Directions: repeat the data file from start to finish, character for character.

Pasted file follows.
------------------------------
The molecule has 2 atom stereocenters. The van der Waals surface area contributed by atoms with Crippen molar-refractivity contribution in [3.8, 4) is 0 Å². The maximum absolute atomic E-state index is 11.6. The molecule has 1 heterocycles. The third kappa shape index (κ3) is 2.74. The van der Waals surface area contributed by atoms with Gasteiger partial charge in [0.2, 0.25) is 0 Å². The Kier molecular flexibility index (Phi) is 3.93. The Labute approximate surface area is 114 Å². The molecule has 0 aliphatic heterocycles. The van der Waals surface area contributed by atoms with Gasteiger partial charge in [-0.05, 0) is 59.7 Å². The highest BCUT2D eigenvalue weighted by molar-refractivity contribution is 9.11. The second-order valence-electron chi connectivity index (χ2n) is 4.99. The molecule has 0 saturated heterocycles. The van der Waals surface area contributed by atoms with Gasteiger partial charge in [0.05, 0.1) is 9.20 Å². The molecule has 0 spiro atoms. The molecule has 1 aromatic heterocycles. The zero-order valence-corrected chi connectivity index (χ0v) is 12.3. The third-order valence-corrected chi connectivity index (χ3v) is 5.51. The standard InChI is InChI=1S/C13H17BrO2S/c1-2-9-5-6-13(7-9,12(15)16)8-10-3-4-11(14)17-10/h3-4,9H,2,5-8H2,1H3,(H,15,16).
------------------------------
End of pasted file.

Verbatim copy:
The molecule has 2 atom stereocenters. The van der Waals surface area contributed by atoms with Crippen molar-refractivity contribution in [3.8, 4) is 0 Å². The maximum absolute atomic E-state index is 11.6. The molecule has 1 heterocycles. The third kappa shape index (κ3) is 2.74. The van der Waals surface area contributed by atoms with Gasteiger partial charge in [0.2, 0.25) is 0 Å². The Kier molecular flexibility index (Phi) is 3.93. The Labute approximate surface area is 114 Å². The molecule has 0 aliphatic heterocycles. The van der Waals surface area contributed by atoms with Gasteiger partial charge in [-0.05, 0) is 59.7 Å². The highest BCUT2D eigenvalue weighted by molar-refractivity contribution is 9.11. The second-order valence-electron chi connectivity index (χ2n) is 4.99. The molecule has 0 saturated heterocycles. The van der Waals surface area contributed by atoms with Gasteiger partial charge in [0.05, 0.1) is 9.20 Å². The molecule has 0 spiro atoms. The molecule has 1 aromatic heterocycles. The zero-order valence-corrected chi connectivity index (χ0v) is 12.3. The third-order valence-corrected chi connectivity index (χ3v) is 5.51. The standard InChI is InChI=1S/C13H17BrO2S/c1-2-9-5-6-13(7-9,12(15)16)8-10-3-4-11(14)17-10/h3-4,9H,2,5-8H2,1H3,(H,15,16).